Study points to common patient recruitment downfalls and offers a predictive model
About a fifth of cancer clinical trials fail to attract enough participants to produce useful data, and researchers could save time and money before a trial launch by using a recruitment-success prediction tool that measures the recruitment risk of a trial.
That’s according to a new study from the Hutchinson Institute for Cancer Outcomes Research (HICOR) at the Fred Hutchinson Cancer Research Center and the University of Washington, where researchers scrutinized data from 787 publicly funded phase II/III trials undertaken in a cooperative group setting and launched between 2000 and 2011.
Carrie Bennette, lead researcher of HICOR, said, “The two pieces of the puzzle for us here were: 1) We need to be able to design trials better, because the way they are now—with so few patients actually getting enrolled—presents a huge waste of resources from the start up; and 2) We need to design trials that are more valuable to society, where data reaches the public eye, and it can’t do that if trials get shut down due to lack of participants.”
Bennette and her associates found that 18% of the trials they studied closed due to low patient-accrual rates, or they were recruiting at less than half of the targeted participation number three or more years after launch. In the U.S., only 3 to 5% of adult cancer patients sign up for these studies, so strong recruitment already is crucial.
The researchers found several risk factors that led to low patient accrual. Those included:
- A required tissue sample or biopsy: Trials that require a tissue sample or biopsy from a person in order to determine eligibility for inclusion are less likely to have good recruitment.
- The presence of randomization: When a patient knows they may or may not get the new drug therapy as part of their participation in the trial, they are less motivated to sign up. Being randomized—a natural part of a phase III clinical trial—was off-putting to potential participants, whereas entering a phase II trial in which all patients get the investigational new drug was attractive.
- Trial competition: Increased competition for patients from ongoing trials in the same therapeutic area also puts a budding trial at risk of low recruitment.
Was any of that surprising to researchers? Not really, according to Bennette. But what was exciting about their outcomes was their ability to qualify the factors, to measure them and to place them into a mathematical model that allowed prediction of success or failure for individual trials. Although numerous studies have investigated reasons for low recruitment and retention rates for clinical trials, only a few have empirically evaluated predictors of accrual success.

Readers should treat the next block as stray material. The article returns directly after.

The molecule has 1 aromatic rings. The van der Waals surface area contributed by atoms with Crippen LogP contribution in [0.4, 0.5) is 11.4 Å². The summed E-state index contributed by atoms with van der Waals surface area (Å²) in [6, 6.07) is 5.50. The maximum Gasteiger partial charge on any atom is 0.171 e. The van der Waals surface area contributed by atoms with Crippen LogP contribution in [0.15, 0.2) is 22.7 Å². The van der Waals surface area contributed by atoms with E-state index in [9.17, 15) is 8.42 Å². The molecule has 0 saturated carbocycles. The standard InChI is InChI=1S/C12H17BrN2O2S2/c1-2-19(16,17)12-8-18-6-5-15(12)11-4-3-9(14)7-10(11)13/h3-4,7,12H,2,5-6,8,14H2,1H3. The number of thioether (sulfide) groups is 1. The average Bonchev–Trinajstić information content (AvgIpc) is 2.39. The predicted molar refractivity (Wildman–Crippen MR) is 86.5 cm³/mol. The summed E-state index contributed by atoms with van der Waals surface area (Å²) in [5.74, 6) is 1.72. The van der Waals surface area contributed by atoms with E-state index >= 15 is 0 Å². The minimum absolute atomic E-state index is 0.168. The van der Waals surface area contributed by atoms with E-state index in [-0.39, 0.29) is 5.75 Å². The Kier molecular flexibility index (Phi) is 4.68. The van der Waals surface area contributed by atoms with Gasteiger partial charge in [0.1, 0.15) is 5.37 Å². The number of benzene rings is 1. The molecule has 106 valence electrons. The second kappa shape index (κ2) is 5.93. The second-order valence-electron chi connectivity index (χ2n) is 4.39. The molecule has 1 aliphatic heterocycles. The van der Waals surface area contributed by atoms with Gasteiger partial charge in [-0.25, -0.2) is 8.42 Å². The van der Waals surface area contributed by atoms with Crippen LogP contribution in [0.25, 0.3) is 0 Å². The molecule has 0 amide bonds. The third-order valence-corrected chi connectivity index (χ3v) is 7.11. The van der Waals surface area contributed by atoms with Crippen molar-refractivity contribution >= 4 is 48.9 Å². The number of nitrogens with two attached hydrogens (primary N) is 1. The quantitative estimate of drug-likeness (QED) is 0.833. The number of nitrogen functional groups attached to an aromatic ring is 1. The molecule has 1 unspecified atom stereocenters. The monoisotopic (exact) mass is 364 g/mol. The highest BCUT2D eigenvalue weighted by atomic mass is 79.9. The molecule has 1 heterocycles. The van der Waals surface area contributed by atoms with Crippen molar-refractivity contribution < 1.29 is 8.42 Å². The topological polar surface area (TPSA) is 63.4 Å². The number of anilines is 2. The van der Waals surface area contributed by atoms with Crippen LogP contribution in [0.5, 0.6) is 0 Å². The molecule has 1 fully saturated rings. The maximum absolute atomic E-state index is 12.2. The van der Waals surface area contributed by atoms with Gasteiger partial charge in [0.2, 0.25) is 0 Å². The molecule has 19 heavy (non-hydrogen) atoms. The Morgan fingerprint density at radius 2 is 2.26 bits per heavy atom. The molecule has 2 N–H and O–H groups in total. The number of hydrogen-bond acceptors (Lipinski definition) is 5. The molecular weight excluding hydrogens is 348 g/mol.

The predictive model the team developed is still in draft form, but viewable in the appendix of the HICOR paper. Bennette’s currently working on converting it to a Web-based tool, and hopes to be done in about six months.
Bennette’s study was funded by grants from the federal Agency for Healthcare Research and Quality and the National Science Foundation. The findings were published in the Journal of the National Cancer Institute.
Tracy Blumenfeld, founder of RapidTrials, a company that helps sponsors get clinical trials up and running, said it’s always great to see new research on the efficiency—or lack thereof—of clinical trial operations, as it brings new focus to long-standing problems. But she added that there was little in this research that’s surprising to those in the industry, and many already have developed predictive models to help them with better recruitment and retention.
“I think to fairly assess how to overcome these issues, we have to address more than the design of the protocol,” said Blumenfeld. “We have to also look at the many problems with investigators and sites. That represents half of the chronic problem with recruitment and retention.”
Will Bennette and her associates focus on that angle next? First, they’re working on making their predictive model more user-friendly, then they will focus on a tool for estimating the value to society that individual trials bring. After that, Bennette said she’s open to looking at the site side of the equation.
Suz Redfearn is an award-winning journalist and former senior staff writer for ClinPage.com. Her articles have appeared in numerous publications, including the Atlantic.com, the Washington Post, Slate, Salon, Politico, Men's Health, MedPage Today and Physicians Practice. Suz holds a degree in print journalism from Loyola University in New Orleans and has been a medical writer since 1990, focusing on clinical research since 2007. Email firstname.lastname@example.org.
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